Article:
The Rinspeed Snap explores future-proofing with a modular electric vehicle

Rinspeed sQuba (TWB 2008).jpg

One doesn't normally think of the Swiss as terribly eccentric, but you could make an exception for Rinspeed boss Frank Rinderknecht. Some of his past creations have been pretty out there, like the sQuba, which started out as a Lotus Elise and ended up a fully electric vehicle that could also dive underwater.
Or the Ʃtos, based on a BMW i8 hybrid but with its own drone that can deliver flowers. But interspersed among the wackiness are some clever ideas. In 2009, the company's iChange used an iPhone as a key and controller—sorry Tesla fans, Elon didn't think of that one first! And at this year's Detroit auto show we also saw the Oasis, an adaptable, autonomous city vehicle that bridges the gap between Blade Runner and our current timeline.
By the standards of some of those past creations, Rinspeed's latest work is almost entirely sane. It's called the Snap, and it's a modular vehicle made up of a "skateboard" and "pod." The impetus behind the Snap was to address the fact that some automotive components now have much shorter lifecycles than we're used to. Software, processors, and batteries soon become obsolete in a way that analog gauges or steel body panels never will. So the pod is built to last and to function when detached from the skateboard, which in turn has been designed to be recycled after a short-but-intensive life.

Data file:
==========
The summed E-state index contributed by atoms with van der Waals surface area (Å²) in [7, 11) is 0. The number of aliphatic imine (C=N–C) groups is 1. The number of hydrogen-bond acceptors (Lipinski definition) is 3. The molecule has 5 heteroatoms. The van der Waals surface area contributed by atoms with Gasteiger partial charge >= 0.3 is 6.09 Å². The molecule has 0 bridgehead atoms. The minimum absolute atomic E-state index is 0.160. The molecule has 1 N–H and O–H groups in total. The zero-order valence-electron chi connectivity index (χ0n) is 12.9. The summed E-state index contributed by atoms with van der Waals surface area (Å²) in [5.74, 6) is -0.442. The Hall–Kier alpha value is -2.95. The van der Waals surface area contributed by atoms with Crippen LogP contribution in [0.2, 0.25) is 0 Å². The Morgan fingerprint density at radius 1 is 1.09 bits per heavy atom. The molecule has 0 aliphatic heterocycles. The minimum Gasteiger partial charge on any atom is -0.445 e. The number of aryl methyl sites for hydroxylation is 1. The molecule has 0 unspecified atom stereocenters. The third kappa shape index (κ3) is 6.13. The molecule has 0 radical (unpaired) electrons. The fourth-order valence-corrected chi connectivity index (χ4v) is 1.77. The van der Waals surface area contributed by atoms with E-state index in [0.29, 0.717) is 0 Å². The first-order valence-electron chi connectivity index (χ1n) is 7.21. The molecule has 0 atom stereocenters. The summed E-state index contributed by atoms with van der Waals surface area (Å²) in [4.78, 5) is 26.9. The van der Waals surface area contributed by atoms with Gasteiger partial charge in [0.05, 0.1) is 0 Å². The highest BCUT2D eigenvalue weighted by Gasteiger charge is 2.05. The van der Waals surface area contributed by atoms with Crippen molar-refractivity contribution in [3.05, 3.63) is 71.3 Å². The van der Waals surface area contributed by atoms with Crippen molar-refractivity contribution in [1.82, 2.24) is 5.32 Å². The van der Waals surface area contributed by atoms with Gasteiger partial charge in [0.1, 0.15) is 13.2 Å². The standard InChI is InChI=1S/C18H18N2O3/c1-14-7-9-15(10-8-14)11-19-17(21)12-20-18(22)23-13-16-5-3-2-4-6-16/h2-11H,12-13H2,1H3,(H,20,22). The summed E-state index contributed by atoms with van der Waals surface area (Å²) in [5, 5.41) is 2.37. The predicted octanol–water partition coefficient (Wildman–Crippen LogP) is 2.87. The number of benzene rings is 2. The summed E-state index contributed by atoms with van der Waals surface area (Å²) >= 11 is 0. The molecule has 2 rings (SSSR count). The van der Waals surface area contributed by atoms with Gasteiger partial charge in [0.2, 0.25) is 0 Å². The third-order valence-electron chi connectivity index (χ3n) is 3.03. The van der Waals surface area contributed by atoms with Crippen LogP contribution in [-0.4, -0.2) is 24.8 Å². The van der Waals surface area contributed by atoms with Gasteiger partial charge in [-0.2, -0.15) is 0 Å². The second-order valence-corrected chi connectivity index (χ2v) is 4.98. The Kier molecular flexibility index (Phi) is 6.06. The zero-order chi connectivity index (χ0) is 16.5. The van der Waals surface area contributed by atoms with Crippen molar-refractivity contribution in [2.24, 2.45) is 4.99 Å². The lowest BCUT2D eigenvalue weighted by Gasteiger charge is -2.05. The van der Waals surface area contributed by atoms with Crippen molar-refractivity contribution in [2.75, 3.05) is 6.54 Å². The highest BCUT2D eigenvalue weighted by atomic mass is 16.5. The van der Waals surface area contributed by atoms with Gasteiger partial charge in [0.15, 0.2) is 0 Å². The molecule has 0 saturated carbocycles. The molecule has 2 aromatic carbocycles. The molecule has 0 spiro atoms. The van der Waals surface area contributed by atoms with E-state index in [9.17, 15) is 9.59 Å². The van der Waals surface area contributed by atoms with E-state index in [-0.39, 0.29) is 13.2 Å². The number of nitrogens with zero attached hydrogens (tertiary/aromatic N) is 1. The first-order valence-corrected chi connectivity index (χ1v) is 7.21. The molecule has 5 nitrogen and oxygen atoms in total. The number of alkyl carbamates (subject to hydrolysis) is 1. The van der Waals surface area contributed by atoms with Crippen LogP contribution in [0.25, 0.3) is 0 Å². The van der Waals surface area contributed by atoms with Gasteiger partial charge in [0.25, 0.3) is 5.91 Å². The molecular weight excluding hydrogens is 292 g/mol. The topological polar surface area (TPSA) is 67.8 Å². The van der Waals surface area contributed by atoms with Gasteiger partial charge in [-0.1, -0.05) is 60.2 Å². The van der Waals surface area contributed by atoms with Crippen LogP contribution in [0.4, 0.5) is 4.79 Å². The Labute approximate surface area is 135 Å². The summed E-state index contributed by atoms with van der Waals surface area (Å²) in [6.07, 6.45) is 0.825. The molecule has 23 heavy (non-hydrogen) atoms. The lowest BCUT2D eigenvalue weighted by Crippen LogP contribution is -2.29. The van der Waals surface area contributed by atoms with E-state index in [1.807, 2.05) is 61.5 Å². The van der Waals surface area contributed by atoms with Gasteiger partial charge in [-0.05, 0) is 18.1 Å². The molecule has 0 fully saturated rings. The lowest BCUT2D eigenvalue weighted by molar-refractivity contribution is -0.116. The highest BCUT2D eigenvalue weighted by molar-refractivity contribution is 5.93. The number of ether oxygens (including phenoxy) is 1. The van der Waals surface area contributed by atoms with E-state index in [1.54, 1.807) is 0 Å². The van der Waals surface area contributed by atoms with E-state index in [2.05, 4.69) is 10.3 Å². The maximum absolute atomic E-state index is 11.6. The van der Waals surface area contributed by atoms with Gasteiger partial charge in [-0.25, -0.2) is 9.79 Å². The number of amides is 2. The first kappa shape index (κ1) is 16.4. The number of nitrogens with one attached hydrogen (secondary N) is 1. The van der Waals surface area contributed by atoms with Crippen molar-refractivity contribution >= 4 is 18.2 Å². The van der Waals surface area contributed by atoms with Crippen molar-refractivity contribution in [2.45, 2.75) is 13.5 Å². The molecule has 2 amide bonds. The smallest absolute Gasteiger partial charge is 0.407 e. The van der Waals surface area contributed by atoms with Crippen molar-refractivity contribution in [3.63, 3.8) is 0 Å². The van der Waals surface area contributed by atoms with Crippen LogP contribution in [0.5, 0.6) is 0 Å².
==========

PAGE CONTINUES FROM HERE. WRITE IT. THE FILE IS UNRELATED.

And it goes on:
Rinspeed hasn't been working alone, and the Snap is meant to showcase the work of some of its partners, like Harman and ZF. It's envisaged as a level 5 autonomous vehicle—no steering wheel or pedals here—with a built-in digital "personal assistant," an "intelligent robot to accompany the occupants." Rinspeed says that the assistant will even "be happy to help with running errands, carrying purchases, or handle other tedious tasks." Hey, I did say the Snap was almost sane.
There's no suggested price or date for production—Rinspeed isn't that kind of design house. But it is very good at making the rest of us think about the evolving role of our transport. I can't wait to see it at CES in a couple of weeks.ZF supplies a lot of the technology that goes into the skateboard, which Rinspeed calls the "Intelligent Dynamic Driving Chassis." It's designed for urban driving and maximum range, so the electric motor (which drives the rear wheels) is just 50kW (67hp). The front axle uses the same EasyTurn steering system as the Oasis, which lets the wheels achieve a steering angle of up to 75 degrees, and the rear wheels can also steer up to 14 degrees. This would make the Snap a lot more nimble than its wheelbase would suggest.

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